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D19: SAFARI: A Platform for Generating Language-Specific IDE Support

D19: SAFARI: A Platform for Generating Language-Specific IDE Support

Tuesday, Oct 24, from 14:00 to 14:30
Wednesday, Oct 25, from 11:30 to 12:00
Thursday, Oct 26, from 10:30 to 11:00
Thursday, Oct 26, from 16:30 to 17:00

Despite advances in IDE extensibility, it is still quite tedious to build robust and high-functionality IDE support for new programming languages. Although much of this work is inevitable, depending upon language-specific details of structure and semantics, a significant portion embodies common themes and code structures. Likewise, languages themselves employ many common structural and semantic concepts; yet traditionally, static analysis frameworks have been designed to handle precisely one language. SAFARI is an ongoing project at IBM Research to develop a meta-tooling framework for Eclipse that permits considerable code reuse at both levels. The scope of the project is to ease the development of the following for new programming languages: * commercial-quality IDE support (e.g. source highlighting, source outlining, navigational views, content and remediation assistance, source folding and formatting, incremental project building, compiler error markers, debugging) * refactoring support (including type- and code-related refactorings requiring non-trivial analysis, e.g. "Extract Method" and "Infer Type Arguments") * static program analysis (pointer analysis, type analysis, and flow analyses) We accomplish this by a combination of service creation wizards, a class library encapsulating common language-processing infrastructure, declarative specifications, and skeletal service implementations. The SAFARI framework is also being designed to support the incremental specification of services for languages that derive from an existing base, as, e.g., SQL/J does from Java. The presentation will start by demonstrating IDE's we created using an early prototype of SAFARI, for X10, a language for highly concurrent programs, for JavaScript, and for the JikesPG grammar specification language. These IDE's include such features as content assistance, source outlining, hover help, source hyperlinking and folding, and source line breakpoints. We'll walk through the creation of some basic language services for a small programming language and describe our plans for SAFARI's future.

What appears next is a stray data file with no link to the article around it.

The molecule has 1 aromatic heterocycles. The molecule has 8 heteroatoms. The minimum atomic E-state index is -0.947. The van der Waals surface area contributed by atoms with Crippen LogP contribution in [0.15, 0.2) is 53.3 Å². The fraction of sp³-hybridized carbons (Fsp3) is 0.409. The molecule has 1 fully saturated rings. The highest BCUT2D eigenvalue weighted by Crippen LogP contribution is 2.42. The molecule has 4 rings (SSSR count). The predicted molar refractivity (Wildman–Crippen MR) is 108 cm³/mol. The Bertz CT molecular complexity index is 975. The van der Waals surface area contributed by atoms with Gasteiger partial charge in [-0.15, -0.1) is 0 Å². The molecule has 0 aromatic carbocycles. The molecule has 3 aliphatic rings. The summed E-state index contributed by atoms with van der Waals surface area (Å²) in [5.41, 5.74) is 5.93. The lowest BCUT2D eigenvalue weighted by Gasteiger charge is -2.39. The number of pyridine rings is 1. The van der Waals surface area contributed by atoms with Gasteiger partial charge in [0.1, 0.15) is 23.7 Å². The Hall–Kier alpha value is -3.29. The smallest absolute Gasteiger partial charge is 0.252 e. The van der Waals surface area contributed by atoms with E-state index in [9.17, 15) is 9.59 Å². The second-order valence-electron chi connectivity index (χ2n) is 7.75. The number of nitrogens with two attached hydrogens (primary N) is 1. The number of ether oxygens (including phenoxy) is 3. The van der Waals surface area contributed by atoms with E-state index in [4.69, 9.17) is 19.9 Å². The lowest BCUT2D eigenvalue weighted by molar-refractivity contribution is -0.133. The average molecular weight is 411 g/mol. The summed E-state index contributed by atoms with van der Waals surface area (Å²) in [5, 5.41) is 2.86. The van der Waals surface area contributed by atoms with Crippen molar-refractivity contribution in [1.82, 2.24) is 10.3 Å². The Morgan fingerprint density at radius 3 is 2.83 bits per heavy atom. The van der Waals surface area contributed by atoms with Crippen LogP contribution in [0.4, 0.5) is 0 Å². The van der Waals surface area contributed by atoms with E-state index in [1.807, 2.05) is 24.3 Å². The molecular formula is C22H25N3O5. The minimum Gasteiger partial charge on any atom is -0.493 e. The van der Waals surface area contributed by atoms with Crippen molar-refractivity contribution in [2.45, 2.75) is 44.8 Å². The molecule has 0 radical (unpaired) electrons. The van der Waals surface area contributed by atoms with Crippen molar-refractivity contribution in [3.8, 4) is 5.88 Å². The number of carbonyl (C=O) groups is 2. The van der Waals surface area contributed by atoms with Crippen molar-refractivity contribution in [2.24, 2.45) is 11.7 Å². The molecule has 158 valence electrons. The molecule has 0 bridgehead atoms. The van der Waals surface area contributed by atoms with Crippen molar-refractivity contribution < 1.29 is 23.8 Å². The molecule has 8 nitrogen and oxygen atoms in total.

Philippe Charles, IBM T.J. Watson Research Center
Robert Fuhrer, IBM T.J. Watson Research Center
Stan Sutton, IBM T.J. Watson Research Center

 
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